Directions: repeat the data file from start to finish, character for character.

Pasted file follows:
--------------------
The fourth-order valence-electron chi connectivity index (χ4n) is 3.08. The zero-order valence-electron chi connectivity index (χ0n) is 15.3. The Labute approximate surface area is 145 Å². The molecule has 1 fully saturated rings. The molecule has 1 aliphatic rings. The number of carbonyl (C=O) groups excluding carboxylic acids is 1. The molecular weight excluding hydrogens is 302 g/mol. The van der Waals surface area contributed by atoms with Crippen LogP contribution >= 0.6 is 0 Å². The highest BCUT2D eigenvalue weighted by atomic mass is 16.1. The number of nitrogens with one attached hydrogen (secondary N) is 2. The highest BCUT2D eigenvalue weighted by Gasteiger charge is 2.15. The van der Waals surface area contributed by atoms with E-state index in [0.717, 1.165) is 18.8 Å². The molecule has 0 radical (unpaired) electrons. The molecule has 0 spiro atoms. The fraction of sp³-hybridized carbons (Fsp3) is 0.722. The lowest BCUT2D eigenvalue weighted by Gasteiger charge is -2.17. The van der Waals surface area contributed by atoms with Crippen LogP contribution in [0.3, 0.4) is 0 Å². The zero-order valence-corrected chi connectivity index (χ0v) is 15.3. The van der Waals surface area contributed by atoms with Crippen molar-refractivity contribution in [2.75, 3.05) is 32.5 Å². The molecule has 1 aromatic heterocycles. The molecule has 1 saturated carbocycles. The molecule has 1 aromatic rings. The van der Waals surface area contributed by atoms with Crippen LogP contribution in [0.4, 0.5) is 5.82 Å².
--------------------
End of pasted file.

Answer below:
The fourth-order valence-electron chi connectivity index (χ4n) is 3.08. The zero-order valence-electron chi connectivity index (χ0n) is 15.3. The Labute approximate surface area is 145 Å². The molecule has 1 fully saturated rings. The molecule has 1 aliphatic rings. The number of carbonyl (C=O) groups excluding carboxylic acids is 1. The molecular weight excluding hydrogens is 302 g/mol. The van der Waals surface area contributed by atoms with Crippen LogP contribution >= 0.6 is 0 Å². The highest BCUT2D eigenvalue weighted by atomic mass is 16.1. The number of nitrogens with one attached hydrogen (secondary N) is 2. The highest BCUT2D eigenvalue weighted by Gasteiger charge is 2.15. The van der Waals surface area contributed by atoms with E-state index in [0.717, 1.165) is 18.8 Å². The molecule has 0 radical (unpaired) electrons. The molecule has 0 spiro atoms. The fraction of sp³-hybridized carbons (Fsp3) is 0.722. The lowest BCUT2D eigenvalue weighted by Gasteiger charge is -2.17. The van der Waals surface area contributed by atoms with Crippen LogP contribution in [0.3, 0.4) is 0 Å². The zero-order valence-corrected chi connectivity index (χ0v) is 15.3. The van der Waals surface area contributed by atoms with Crippen molar-refractivity contribution in [2.75, 3.05) is 32.5 Å². The molecule has 1 aromatic heterocycles. The molecule has 1 saturated carbocycles. The molecule has 1 aromatic rings. The van der Waals surface area contributed by atoms with Crippen LogP contribution in [0.4, 0.5) is 5.82 Å².